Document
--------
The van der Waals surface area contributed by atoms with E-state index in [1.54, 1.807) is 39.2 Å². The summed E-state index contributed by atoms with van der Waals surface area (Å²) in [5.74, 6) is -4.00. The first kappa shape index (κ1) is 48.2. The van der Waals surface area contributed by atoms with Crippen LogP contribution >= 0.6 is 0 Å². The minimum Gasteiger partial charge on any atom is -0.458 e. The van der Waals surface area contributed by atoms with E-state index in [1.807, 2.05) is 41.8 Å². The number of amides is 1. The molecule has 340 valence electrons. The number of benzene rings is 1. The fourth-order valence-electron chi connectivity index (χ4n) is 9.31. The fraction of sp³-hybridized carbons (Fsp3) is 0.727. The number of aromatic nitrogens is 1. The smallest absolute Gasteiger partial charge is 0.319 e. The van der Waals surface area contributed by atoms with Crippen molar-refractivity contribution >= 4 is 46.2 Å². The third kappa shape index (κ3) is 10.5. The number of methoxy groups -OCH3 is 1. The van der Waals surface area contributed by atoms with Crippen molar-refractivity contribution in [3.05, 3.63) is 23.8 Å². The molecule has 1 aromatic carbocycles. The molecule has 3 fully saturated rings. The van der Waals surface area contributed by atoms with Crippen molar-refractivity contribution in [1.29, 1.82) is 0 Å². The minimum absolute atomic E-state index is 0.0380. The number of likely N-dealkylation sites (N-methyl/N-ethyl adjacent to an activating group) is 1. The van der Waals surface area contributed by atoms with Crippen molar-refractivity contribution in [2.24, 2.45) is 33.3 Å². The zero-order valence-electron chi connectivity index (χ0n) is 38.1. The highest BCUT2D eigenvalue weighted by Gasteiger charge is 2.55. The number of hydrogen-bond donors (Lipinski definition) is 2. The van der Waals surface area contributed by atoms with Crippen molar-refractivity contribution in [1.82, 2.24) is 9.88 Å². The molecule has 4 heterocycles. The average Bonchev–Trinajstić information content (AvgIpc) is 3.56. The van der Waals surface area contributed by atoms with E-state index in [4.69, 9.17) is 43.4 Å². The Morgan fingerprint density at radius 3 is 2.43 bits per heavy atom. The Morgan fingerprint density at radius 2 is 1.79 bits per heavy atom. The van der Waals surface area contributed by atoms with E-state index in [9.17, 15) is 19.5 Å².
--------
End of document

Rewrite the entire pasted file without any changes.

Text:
The van der Waals surface area contributed by atoms with E-state index in [1.54, 1.807) is 39.2 Å². The summed E-state index contributed by atoms with van der Waals surface area (Å²) in [5.74, 6) is -4.00. The first kappa shape index (κ1) is 48.2. The van der Waals surface area contributed by atoms with Crippen LogP contribution >= 0.6 is 0 Å². The minimum Gasteiger partial charge on any atom is -0.458 e. The van der Waals surface area contributed by atoms with E-state index in [1.807, 2.05) is 41.8 Å². The number of amides is 1. The molecule has 340 valence electrons. The number of benzene rings is 1. The fourth-order valence-electron chi connectivity index (χ4n) is 9.31. The fraction of sp³-hybridized carbons (Fsp3) is 0.727. The number of aromatic nitrogens is 1. The smallest absolute Gasteiger partial charge is 0.319 e. The van der Waals surface area contributed by atoms with Crippen molar-refractivity contribution >= 4 is 46.2 Å². The third kappa shape index (κ3) is 10.5. The number of methoxy groups -OCH3 is 1. The van der Waals surface area contributed by atoms with Crippen molar-refractivity contribution in [3.05, 3.63) is 23.8 Å². The molecule has 1 aromatic carbocycles. The molecule has 3 fully saturated rings. The van der Waals surface area contributed by atoms with Crippen molar-refractivity contribution in [1.29, 1.82) is 0 Å². The minimum absolute atomic E-state index is 0.0380. The number of likely N-dealkylation sites (N-methyl/N-ethyl adjacent to an activating group) is 1. The van der Waals surface area contributed by atoms with Crippen molar-refractivity contribution in [2.24, 2.45) is 33.3 Å². The zero-order valence-electron chi connectivity index (χ0n) is 38.1. The highest BCUT2D eigenvalue weighted by Gasteiger charge is 2.55. The number of hydrogen-bond donors (Lipinski definition) is 2. The van der Waals surface area contributed by atoms with Crippen molar-refractivity contribution in [1.82, 2.24) is 9.88 Å². The molecule has 4 heterocycles. The average Bonchev–Trinajstić information content (AvgIpc) is 3.56. The van der Waals surface area contributed by atoms with E-state index in [4.69, 9.17) is 43.4 Å². The Morgan fingerprint density at radius 3 is 2.43 bits per heavy atom. The Morgan fingerprint density at radius 2 is 1.79 bits per heavy atom. The van der Waals surface area contributed by atoms with E-state index in [9.17, 15) is 19.5 Å².